Dubai - City Of Perpetual Progress.

Trip Start Feb 01, 2005
1
189
403
Trip End Dec 31, 2018


Loading Map
Map Options
Show trip route
Hide lines
shadow

Flag of United Arab Emirates  ,
Monday, November 17, 2008

Dubai is working hard to be the biggest and the best of everything and whilst the city is achieving this in rapid time one does wonder at what cost? We did see some examples that caused us to ponder on this - not all is as it seems.

We arrived in Dubai at night after our one and only Emirates flight to date. Having a daughter/stepdaughter working as cabin crew for the airline made it interesting, as we could closer imagine her day to day work and appreciate that Emirates really is a classy airline and worthy of its many industry awards. The terminal was brand new and we were amused at the "state of the art" luggage carousel which has sensors that stopped the incoming luggage, if there was going to be luggage already on the carousel in the way. Once clear the incoming luggage started ejecting onto the carousel again where there was an appropriate gap for the luggage to slide into.

An uneventful taxi ride through brilliantly lit up streets, took us to Damascus Street in Al Qusais where Ebony lives in a shared apartment with two other cabin crew. We knew Ebony was not going to be there and had previously sent our passport numbers and details so Ebony could fill out a form to say we would be visiting. It all came a little unstuck however. Firstly the man at the night security desk said he didn't know our daughter but then volunteered that there were 6 other buildings of Emirates staff all close and we should try the next one. Bingo! The next building's security officer said "yes, this is her building but I do not have a signed form for your stay". He tried to ring Ebony but her phone was off. He then tried to ring the two other flatmates and all phones were off. He was very, very apologetic but said he could not let us in without the right signed form. It is now 11.30pm and we are starting to think that we should find a hotel and sort it in the morning but asked if we could use the Internet to confirm the details. He sent us to yet another accommodation building where there was a free to use Internet in the lobby and we got the details from an email. We then went back to our security man who was on the phone talking about us and then from a folder took out a form that had our names on it! It transpired that the application had been made too far in advance and it had been assumed that the date was October instead of November and it got filed away instead of being in his current file.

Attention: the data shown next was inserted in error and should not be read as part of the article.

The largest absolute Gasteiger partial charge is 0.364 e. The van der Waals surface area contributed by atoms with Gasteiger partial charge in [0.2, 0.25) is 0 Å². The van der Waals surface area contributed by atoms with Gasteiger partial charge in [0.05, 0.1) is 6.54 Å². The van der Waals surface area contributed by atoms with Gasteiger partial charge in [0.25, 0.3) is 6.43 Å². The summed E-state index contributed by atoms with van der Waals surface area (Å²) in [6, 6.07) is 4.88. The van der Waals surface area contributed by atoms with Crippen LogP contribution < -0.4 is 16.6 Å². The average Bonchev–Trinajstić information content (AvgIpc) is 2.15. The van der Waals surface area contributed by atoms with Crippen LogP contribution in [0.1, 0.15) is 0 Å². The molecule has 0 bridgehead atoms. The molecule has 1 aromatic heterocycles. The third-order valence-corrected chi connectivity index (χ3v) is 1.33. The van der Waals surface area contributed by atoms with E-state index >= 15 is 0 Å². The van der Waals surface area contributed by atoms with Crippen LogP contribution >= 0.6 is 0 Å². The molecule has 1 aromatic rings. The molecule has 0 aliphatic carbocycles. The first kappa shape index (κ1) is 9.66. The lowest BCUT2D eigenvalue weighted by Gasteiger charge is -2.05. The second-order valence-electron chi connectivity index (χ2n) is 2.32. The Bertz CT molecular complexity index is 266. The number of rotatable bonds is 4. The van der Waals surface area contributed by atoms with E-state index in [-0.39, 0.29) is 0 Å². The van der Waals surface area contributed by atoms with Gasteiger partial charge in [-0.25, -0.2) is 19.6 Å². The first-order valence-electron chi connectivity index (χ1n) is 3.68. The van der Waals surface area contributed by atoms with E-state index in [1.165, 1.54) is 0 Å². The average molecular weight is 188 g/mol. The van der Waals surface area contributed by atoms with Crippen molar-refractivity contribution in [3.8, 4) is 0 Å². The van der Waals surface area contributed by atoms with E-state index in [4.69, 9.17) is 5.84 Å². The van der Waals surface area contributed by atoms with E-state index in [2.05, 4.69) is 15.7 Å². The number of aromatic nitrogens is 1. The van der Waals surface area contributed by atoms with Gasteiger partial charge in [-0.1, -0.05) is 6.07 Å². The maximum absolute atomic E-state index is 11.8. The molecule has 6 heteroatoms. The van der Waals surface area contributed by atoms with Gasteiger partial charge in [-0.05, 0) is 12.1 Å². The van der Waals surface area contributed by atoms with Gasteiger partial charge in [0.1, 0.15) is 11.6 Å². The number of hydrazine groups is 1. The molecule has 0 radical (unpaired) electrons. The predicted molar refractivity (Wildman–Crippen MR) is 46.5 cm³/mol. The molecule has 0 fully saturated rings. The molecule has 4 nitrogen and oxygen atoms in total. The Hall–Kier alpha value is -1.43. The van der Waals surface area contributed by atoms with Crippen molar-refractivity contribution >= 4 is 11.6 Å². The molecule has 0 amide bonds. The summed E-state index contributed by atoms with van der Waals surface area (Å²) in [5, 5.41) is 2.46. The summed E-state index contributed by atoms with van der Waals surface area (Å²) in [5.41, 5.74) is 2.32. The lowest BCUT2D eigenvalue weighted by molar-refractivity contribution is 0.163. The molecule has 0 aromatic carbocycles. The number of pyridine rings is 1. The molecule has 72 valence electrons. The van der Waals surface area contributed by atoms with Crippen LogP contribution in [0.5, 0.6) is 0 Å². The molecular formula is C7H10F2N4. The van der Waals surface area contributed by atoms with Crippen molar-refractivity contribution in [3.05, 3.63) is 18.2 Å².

How pleased we were to have access to the apartment at last and find lovely welcoming notes from the girls.  Ebony had left us lots of info on what to do and see but unfortunately she was to be away the whole time we were there having a holiday in Tasmania! One flatmate, Tam, came home once and we missed her then she went to stay with Eb in Tasmania too, coming back on the day we left. The third flatmate Laura from Mexico was home quite a bit between flights and we got to know her and her friend Muhammad quite well during our stay.